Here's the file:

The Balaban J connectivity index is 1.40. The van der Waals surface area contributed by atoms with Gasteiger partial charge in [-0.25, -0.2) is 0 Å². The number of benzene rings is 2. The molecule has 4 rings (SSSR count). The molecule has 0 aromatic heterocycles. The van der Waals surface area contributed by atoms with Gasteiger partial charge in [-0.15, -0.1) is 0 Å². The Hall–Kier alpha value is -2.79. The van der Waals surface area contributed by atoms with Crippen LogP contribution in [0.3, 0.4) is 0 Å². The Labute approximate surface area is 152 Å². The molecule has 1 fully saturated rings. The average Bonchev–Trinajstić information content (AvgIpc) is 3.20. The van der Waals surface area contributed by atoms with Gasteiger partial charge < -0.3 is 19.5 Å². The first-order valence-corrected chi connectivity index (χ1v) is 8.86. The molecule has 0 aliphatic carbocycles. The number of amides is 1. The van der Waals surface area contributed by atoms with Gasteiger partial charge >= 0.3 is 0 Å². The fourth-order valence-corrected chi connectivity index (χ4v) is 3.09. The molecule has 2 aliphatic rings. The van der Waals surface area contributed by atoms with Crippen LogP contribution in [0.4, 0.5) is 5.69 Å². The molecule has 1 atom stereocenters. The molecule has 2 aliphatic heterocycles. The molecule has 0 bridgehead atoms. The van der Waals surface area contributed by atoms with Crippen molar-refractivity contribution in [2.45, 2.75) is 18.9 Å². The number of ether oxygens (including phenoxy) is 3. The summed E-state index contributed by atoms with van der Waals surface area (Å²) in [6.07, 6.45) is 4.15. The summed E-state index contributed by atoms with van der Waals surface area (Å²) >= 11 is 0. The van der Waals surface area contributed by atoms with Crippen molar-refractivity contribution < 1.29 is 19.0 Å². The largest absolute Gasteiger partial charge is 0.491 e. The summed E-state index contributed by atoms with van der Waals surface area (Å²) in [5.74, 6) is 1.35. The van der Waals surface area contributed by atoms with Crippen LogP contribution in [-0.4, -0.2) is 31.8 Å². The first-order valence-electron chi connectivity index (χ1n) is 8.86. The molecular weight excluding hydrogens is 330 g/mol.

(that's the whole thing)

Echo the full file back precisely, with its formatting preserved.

The Balaban J connectivity index is 1.40. The van der Waals surface area contributed by atoms with Gasteiger partial charge in [-0.25, -0.2) is 0 Å². The number of benzene rings is 2. The molecule has 4 rings (SSSR count). The molecule has 0 aromatic heterocycles. The van der Waals surface area contributed by atoms with Gasteiger partial charge in [-0.15, -0.1) is 0 Å². The Hall–Kier alpha value is -2.79. The van der Waals surface area contributed by atoms with Crippen LogP contribution in [0.3, 0.4) is 0 Å². The Labute approximate surface area is 152 Å². The molecule has 1 fully saturated rings. The average Bonchev–Trinajstić information content (AvgIpc) is 3.20. The van der Waals surface area contributed by atoms with Gasteiger partial charge < -0.3 is 19.5 Å². The first-order valence-corrected chi connectivity index (χ1v) is 8.86. The molecule has 0 aliphatic carbocycles. The number of amides is 1. The van der Waals surface area contributed by atoms with Gasteiger partial charge >= 0.3 is 0 Å². The fourth-order valence-corrected chi connectivity index (χ4v) is 3.09. The molecule has 2 aliphatic rings. The van der Waals surface area contributed by atoms with Crippen LogP contribution in [0.4, 0.5) is 5.69 Å². The molecule has 1 atom stereocenters. The molecule has 2 aliphatic heterocycles. The molecule has 0 bridgehead atoms. The van der Waals surface area contributed by atoms with Crippen molar-refractivity contribution in [2.45, 2.75) is 18.9 Å². The number of ether oxygens (including phenoxy) is 3. The summed E-state index contributed by atoms with van der Waals surface area (Å²) in [6.07, 6.45) is 4.15. The summed E-state index contributed by atoms with van der Waals surface area (Å²) >= 11 is 0. The van der Waals surface area contributed by atoms with Crippen molar-refractivity contribution < 1.29 is 19.0 Å². The largest absolute Gasteiger partial charge is 0.491 e. The summed E-state index contributed by atoms with van der Waals surface area (Å²) in [5.74, 6) is 1.35. The van der Waals surface area contributed by atoms with Crippen LogP contribution in [-0.4, -0.2) is 31.8 Å². The first-order valence-electron chi connectivity index (χ1n) is 8.86. The molecular weight excluding hydrogens is 330 g/mol.